The Muslim world today is experiencing a deeply divisive and traumatic religious resurgence. This is not a venue to discuss this phenomenon, but it is important to draw a parallel prompted by Souder's claim that his faith is a worldview. The Islamists too make this claim. They argue that Islam is not a religion, it is a worldview, and they even compare it to other ideologies and worldviews such as capitalism and communism. Islamists have penned tons of books comparing Islam with communism, socialism, capitalism, liberalism, and democracy to prove not only that Islam has something to say about every aspect of life but also that whatever it may say is necessarily superior to what other ideologies say on the same subject. This for them is an article of faith. Claims about religious creeds as an all-encompassing worldview have the potential to blossom into totalitarian ideologies.

The two politicians demonstrate contrasting models. Cuomo's is a model of statesmanship, as he chooses wisdom over parochialism and seeks to exercise self-restraint on personal beliefs in search of common public values. In doing so he chooses to become a generic religious politician and not just a Catholic politician. Souder's, on the other hand, is a model of citizenship in which his commitment to the Constitution proscribes the role of his religion in politics. But his view that his faith is a worldview and the true worldview, including those elements that question the authenticity of other faiths, places the Constitution in jeopardy. His citizenship will prompt him to uphold the Constitution, but I fear that his Christianity will compel him to change the Constitution whenever possible to accommodate his beliefs. The statesman will always be the ally of religious minorities in pluralist democracies, but the Christian citizen is an imminent threat to constitutional guarantees of freedom from religions.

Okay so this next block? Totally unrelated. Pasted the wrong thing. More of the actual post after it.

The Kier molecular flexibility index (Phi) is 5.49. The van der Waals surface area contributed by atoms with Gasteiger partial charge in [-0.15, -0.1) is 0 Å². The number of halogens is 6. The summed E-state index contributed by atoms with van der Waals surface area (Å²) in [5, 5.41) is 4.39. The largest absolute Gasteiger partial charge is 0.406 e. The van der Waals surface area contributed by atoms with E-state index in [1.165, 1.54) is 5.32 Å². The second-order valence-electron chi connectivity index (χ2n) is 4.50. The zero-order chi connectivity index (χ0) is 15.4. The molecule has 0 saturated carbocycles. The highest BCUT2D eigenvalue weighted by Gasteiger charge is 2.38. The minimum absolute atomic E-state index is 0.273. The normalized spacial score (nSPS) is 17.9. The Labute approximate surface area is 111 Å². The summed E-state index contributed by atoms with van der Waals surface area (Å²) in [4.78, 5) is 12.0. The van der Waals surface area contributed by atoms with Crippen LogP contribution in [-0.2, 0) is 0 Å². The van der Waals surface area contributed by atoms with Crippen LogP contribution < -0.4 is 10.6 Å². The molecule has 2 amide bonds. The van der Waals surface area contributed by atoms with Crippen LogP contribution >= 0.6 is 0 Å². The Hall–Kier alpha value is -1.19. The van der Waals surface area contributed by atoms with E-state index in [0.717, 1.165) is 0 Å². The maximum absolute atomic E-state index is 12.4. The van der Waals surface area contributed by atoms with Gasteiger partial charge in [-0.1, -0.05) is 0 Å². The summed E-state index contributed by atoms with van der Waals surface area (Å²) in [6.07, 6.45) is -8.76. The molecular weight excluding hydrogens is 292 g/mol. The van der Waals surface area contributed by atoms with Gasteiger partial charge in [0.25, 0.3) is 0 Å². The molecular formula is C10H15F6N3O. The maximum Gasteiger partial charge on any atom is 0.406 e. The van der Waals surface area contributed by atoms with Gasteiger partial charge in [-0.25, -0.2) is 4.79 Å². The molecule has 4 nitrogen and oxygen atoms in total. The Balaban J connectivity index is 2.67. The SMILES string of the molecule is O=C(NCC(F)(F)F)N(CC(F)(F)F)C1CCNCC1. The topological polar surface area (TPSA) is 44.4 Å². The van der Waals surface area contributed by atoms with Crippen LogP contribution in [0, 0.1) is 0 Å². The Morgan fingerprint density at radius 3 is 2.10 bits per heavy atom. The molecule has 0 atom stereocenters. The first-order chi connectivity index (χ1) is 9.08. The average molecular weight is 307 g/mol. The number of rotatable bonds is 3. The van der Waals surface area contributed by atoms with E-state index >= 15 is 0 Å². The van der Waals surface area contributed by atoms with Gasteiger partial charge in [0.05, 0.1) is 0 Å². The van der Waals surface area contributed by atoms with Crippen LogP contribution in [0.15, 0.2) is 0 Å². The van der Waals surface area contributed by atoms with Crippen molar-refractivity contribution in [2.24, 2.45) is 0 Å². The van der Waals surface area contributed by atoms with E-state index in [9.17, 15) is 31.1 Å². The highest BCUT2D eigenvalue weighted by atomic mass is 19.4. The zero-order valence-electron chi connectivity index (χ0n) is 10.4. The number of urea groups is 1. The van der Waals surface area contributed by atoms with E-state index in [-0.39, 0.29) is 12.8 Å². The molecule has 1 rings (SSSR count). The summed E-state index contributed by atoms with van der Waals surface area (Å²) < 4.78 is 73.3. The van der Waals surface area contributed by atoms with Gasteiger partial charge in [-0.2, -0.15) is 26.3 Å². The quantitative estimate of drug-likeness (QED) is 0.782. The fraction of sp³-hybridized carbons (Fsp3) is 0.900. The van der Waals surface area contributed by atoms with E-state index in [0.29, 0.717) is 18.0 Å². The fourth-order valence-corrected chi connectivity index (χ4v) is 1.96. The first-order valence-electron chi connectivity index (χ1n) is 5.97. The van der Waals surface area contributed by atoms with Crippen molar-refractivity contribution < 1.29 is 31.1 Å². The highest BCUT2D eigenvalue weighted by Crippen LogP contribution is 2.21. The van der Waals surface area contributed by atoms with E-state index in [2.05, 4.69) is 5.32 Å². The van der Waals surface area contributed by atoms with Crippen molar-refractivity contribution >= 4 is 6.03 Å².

Islam and the Political Sphere
Two verses from the Quran are apt here: "O humanity! We have indeed created you from one man and one woman, and have made you into various nations and tribes so that you may know one another" (Quran 49:13). "And let there be amongst you a group of people who invite to goodness, encouraging that which is right and forbidding that which is wrong; it is they who are the successful" (Quran 3:104). These verses and the one with which I begin this essay make two important points: that diversity is a consequence of divine designs and that Muslims have an ethical role to play in the public sphere. Verse 3:104 in the opinion of some Muslims scholars is a Quranic call for political parties to emerge and play a normative role in the public sphere. I argue that the mission of Islam and Muslims in the West can be to become the moral conscience of free societies.2 The objective of Muslim participation in Western, particularly American, politics should be to encourage what is right and forbid what is wrong rather than seeking to advance the geopolitical agendas of the Muslim world.

Islamic sources recognize racial and ethnic and even religious differences and advocate a culture of inclusion and equality. However, there are also sources that lend themselves to exclusivist politics. Consider the following verses: "Those who believe [in the Quran], and those who follow the Jewish [scriptures], and the Christians and the Sabians, any who believe in God and the Last Day, and do good deeds, shall have their reward with their Lord; on them shall be no fear, nor shall they grieve" (Quran 2:62 and 5:69). "And if one seeks a religion other than Islam, it will never be accepted from him; and he is among the losers in the Hereafter" (Quran 3:85).